Yeah, the question is something like "A customer wants to to secure their communications with <company> but the customer can only use a DES crypto system and does not have a shared DES key with <company>. How can they securely communicate without help from a third party?"
Well, the customer could call the company and arrange for a meeting with a representative. After meeting the representative and verifying that they're really working for the company, the customer should hand the representative a note (or a thumb drive) with a randomly chosen DES key on it, saying "Here, use this to communicate securely with me."
(Actually, they should hand the representative two or three DES keys, and tell them to use triple DES, since a single DES key is too short to resist brute force attacks nowadays.)
If the customer and the company representative cannot physically meet, they could perhaps use e.g. the Diffie–Hellman key exchance protocol to obtain a shared secret value, and then each feed it to a key derivation function to turn it into a shared (triple) DES key. However, Diffie–Hellman alone is not secure against active man-in-the-middle attacks — without some kind of a previously shared secret, there's no way for the customer and the company rep to know for sure that they've really swapped keys with each other, rather than each of them having exchanged keys with some third party who intercepted the original Diffie–Hellman exchange (and keeps intercepting their subsequent communications to decrypt, read, re-encrypt and relay any messages).
If the customer and the company do have some kind of a shared secret — say, a password — then it's possible for them to use a password-authenticated key exchange to "upgrade" the password to a shared (triple) DES key. One fairly simple way would be for them to first do a normal anonymous D–H key exchange, but then concatenate the resulting shared secret value value with the password and feed it through a deliberately slow key derivation function to turn it into (triple) DES keys. This ensures that, if a middle-man who doesn't know the password tries to intercept the key exchange, they will not be able to derive a matching DES key with either party.
(This simple protocol does have the weakness that the middle-man, having spoofed the D–H key exchange and intercepted at least one DES-encrypted message using the correctly derived key, now has enough information to mount an offline brute force attack against the password. The security of this scheme is thus entirely dependent on the strength of the password and the slowness of the KDF. At the very least, the customer and the company should minimize the attack surface by only using this protocol once, to exchange proper shared keys, and not repeating it later; better yet, they should use a more advanced PAKE protocol that uses an interactive zero-knowledge proof to convince the authenticating parties that they both have the same password and D–H key.)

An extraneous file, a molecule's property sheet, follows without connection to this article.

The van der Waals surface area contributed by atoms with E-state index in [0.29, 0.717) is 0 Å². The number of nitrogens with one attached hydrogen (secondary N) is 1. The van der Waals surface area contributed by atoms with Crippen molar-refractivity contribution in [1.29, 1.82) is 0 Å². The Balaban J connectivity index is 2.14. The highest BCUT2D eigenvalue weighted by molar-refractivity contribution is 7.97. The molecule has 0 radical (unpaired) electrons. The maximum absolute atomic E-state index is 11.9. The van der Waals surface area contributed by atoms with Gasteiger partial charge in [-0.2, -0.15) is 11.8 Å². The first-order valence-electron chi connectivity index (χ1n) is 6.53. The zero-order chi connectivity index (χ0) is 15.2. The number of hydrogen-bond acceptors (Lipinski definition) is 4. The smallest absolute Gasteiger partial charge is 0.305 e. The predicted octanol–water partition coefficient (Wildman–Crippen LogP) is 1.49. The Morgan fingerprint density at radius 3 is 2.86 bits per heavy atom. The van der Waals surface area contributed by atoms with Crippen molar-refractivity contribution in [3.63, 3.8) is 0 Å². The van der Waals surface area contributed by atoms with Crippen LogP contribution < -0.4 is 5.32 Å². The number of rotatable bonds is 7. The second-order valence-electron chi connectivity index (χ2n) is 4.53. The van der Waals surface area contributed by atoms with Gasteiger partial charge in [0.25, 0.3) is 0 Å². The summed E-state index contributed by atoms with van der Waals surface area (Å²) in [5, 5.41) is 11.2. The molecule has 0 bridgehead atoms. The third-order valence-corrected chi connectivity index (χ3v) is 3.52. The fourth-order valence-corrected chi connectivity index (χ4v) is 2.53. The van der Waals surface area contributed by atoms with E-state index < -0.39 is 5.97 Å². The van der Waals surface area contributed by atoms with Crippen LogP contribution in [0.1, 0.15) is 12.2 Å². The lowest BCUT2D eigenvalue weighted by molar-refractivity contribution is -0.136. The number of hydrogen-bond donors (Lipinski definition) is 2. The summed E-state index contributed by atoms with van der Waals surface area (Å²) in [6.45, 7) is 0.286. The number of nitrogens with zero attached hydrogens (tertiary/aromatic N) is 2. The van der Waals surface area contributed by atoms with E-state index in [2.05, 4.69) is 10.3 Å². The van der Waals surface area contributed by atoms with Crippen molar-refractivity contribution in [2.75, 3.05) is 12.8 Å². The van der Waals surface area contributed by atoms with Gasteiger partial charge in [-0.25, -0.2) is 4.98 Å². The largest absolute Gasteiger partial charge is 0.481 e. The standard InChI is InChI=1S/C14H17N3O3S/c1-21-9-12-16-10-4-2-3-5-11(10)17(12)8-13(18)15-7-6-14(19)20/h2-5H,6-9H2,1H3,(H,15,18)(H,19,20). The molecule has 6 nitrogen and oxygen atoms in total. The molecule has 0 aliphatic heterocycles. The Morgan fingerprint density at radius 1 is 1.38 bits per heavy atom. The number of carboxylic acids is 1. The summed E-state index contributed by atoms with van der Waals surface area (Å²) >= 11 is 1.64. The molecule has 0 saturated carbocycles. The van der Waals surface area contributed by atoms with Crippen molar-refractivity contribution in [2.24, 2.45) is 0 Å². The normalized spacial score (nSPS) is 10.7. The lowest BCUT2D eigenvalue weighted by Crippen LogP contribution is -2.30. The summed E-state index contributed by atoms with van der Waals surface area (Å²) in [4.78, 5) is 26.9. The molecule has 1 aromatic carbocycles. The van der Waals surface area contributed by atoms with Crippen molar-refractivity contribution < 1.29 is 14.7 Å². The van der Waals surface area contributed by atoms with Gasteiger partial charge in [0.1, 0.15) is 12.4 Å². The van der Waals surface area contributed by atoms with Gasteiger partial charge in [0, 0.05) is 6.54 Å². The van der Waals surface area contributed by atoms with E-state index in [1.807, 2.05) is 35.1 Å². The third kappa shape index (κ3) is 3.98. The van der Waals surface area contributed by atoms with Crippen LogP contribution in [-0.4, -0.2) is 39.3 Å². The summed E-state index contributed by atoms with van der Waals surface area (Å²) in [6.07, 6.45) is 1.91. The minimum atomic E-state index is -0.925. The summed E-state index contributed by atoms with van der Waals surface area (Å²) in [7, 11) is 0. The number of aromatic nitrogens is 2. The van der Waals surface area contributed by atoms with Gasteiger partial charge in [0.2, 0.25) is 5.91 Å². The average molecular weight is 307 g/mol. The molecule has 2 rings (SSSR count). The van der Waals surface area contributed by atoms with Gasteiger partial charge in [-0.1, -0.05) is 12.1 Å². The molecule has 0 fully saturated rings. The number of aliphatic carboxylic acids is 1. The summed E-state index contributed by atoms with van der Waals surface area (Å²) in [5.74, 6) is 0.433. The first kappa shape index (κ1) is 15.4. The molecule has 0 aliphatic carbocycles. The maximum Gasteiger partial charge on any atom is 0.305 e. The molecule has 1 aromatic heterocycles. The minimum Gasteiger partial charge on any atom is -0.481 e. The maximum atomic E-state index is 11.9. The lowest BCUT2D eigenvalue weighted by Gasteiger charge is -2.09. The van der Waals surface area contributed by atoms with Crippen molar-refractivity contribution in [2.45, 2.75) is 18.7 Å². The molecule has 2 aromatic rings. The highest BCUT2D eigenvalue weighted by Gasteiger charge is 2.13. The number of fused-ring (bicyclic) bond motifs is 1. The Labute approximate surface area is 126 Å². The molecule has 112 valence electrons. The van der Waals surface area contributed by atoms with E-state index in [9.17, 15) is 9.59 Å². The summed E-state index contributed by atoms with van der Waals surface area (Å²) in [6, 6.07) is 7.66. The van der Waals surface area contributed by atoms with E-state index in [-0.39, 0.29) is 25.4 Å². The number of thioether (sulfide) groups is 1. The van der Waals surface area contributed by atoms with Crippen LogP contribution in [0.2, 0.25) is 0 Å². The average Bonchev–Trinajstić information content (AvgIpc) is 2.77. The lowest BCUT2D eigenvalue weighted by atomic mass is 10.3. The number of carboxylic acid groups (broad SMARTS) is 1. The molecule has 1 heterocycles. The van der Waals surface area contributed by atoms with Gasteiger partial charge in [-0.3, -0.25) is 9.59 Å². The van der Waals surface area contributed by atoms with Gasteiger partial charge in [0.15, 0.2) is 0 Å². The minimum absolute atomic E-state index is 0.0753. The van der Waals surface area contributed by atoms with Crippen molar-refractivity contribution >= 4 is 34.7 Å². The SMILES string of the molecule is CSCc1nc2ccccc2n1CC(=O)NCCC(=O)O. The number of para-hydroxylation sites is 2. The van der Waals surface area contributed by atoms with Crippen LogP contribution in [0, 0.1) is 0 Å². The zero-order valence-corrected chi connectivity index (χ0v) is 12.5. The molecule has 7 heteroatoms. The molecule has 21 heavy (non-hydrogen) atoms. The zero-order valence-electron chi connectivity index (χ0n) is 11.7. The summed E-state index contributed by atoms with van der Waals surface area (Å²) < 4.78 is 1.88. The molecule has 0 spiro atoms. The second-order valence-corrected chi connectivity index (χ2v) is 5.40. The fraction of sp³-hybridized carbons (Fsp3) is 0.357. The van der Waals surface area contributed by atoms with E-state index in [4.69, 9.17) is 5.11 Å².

Depending on the additional assumptions we may make, there can be other options as well. For example, if the company has a private asymmetric encryption key, and the customer knows the corresponding public key, then the customer can simply generate a random (triple) DES key, encrypt it using the public key, and send the encrypted key to the company, knowing that, even if it's intercepted, only the correct recipient can decrypt it.
(Of course, this only lets the customer know that they're talking to the right company; it doesn't help the company know that the customer is really who they say they are, since the public key, being public, could presumably be used by anyone. Also, it presumes that the customer somehow already knows that the public key they have really belongs to the company, and not to an attacker.)
Even if the company only has a private key for a digital signature algorithm, there are still ways it could be used to securely establish a shared (triple) DES key. For example, the customer and company could start with a D–H key exchange, as above, and company could then sign their D–H secret value (preferably after hashing it, to make sure the signature leaks no information about the key) and send the signature (over the DES-encrypted channel) to the customer, who verifies it using the public half of the company's signing key.
In any case, my point is that this problem really has nothing to do with DES as such. It's really a key-agreement problem, and the solution depends on what kind of existing shared information the customer and the company have (and what kinds of additional tools, besides DES, they many use). If they really know nothing about each other that an attacker could not spoof, then the problem is strictly speaking unsolvable: if the customer has no way to tell if they're talking to the right company, an attacker can just intercept the customer's messages and reply to them, pretending to be the company.